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Visual Quality
Glazing Solutions

Surface Distortion in Horizontally Produced Thermally
Toughened Safety Glass and Heat Strengthened Glass

During the production of toughened safety glass and heat-strengthened glass in an oscillating roller hearth furnace, the glass is heated close to its softening point. The heating occurs in a furnace section where the glass is continually transported back and forth on fused silica rollers. As the glass temperature increases, the glass becomes pliable and tends to sag slightly between the rollers during reversals at each end of the furnace.
The result is a reduction in surface flatness known as ‘roller wave’, a periodic wave running at right angles to the direction of travel, and is measured from the lowest peak to the highest trough of the waves. Roller wave is most easily identified, when viewing the glass by reflection of rectilinear images, from the outside of a building in which it is installed. The ends of each piece of glass tend to sag to a greater degree due to the cantilever effect of the unsupported ends of glass at the leading and trailing edges, this sag is known as ‘edge dip’.
When the lower glass surface becomes soft at high temperatures, heavier glasses of 8mm or greater thickness may be imprinted by minute surface distortions on the fused silica roller surface, which is known as ‘roller pick-up’, often similar in appearance to tiny raindrops.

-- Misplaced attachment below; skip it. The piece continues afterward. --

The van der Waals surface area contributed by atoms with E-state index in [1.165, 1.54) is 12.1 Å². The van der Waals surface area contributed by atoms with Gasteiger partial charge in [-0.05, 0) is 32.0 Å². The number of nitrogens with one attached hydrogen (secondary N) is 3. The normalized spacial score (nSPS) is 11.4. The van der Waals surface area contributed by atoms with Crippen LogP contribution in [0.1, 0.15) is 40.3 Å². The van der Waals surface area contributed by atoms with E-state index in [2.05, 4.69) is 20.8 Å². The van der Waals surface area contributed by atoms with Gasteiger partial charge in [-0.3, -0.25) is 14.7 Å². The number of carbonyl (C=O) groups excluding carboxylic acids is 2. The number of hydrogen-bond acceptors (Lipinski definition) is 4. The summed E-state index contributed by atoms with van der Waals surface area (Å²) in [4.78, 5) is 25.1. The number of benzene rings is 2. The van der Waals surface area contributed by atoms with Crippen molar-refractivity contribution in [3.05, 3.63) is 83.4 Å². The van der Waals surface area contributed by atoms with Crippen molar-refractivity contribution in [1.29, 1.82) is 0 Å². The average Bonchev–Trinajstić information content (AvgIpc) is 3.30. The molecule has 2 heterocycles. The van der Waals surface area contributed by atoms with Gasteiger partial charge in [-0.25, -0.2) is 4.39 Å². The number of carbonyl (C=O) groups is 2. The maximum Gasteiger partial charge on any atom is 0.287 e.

These surface distortions are recognized by current European Standards as seen in the following extract from BS EN 12150-1.


[Extract from BS EN 12150 part 1 Document]

Thermally toughened safety glass produced by horizontal toughening

While the hot glass is in contact with the rollers during the toughening process, a surface distortion is produced by a reduction in surface flatness, known as ‘roller wave’. Roller wave is generally noticed in reflection. Glass which is thicker than 8mm can show signs of small imprints in the surface (‘roller pick-up’).
In order to ensure the break safe characteristics of the glass, once heated to the appropriate temperature, the glass is then transported directly into a quench section where the glass is rapidly cooled by high-pressure jets of cold air. During this period any slight variation in temperature within the glass, manifests itself by way of producing overall and local bow. The overall bow is measured as the deformation from flatness, expressed as the amount of deformation in millimeters divided by the appropriate glass length being considered. The local bow is expressed in the same manner as the overall bow but usually for a distance of 300mm length.